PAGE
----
Bill Would Lessen Punishment For Teen Sexting

Legislation Would Give Prosecutors, Judges More Options

Indiana lawmakers will consider a bill that would give prosecutors and judges more options when charging teens accused of sexting.

Currently in Indiana, minors convicted of sending or receiving sexually explicit images via cell phone are charged with a felony, which carries a of penalty of up to eight years in prison and requires registration as a sex offender, 6News' Jack Rinehart reported.

A Senate bill sponsored by Sen. Jim Merritt, R-Indianapolis, would make teen sexting a status offense, giving courts several sentencing options, including requiring the offender to get counseling, attend education programs and perform community service.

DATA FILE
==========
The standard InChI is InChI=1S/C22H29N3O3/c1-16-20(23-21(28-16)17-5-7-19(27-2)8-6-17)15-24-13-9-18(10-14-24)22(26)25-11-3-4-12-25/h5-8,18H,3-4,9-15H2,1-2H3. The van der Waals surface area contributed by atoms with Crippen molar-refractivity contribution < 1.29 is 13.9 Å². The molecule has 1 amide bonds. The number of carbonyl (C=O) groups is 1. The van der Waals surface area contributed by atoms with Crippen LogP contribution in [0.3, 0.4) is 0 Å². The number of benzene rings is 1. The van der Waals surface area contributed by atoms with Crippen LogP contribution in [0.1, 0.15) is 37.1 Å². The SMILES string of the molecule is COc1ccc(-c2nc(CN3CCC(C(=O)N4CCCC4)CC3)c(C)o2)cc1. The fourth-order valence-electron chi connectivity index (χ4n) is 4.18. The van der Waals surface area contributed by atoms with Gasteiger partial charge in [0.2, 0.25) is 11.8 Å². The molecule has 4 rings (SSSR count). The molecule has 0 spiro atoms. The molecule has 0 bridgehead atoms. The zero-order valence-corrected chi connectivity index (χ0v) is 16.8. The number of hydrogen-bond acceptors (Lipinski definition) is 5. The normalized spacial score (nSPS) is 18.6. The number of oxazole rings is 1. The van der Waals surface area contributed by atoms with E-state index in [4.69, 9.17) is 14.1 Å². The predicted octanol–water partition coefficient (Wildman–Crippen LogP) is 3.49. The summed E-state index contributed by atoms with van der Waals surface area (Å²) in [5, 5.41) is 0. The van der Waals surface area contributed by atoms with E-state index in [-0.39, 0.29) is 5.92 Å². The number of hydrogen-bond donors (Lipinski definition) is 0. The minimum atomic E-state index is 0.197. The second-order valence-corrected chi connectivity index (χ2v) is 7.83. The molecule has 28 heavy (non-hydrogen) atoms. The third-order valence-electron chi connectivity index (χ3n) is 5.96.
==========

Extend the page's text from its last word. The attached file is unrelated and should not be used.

"It has to have some level of crime in order to have the rehabilitative aspect to it," said Marion County Prosecutor Carl Brizzi, who is supporting the bill. "But it's certainly not something that would follow them for the rest of their lives."

Dennis Mitchell, 25, a former Warren Township substitute teacher, is charged with two counts of child seduction and a charge of disseminating material harmful to minors.

Police said he used a cell phone to trade nude photos with a 16-year-old student before having sex with the girl in a faculty bathroom.

Brizzi said Merritt's bill would help legally clarify similar situations.

"He's the predator in this case, not the female student, but, technically, she's in violation. Technically, we could charge her with a felony," he said.

Indianapolis sex crimes investigators said they've seen a recent increase in cases involving sexting.

"People think that when they send the text, it's not face-to-face, so they can be a little more bold than they would if they were talking to the student face to face," said Capt. Greg Bieberich. "They have this feeling that it's private, when it's really not."

Police said parents should check their children's phones regularly and talk to them about the dangers of sexting.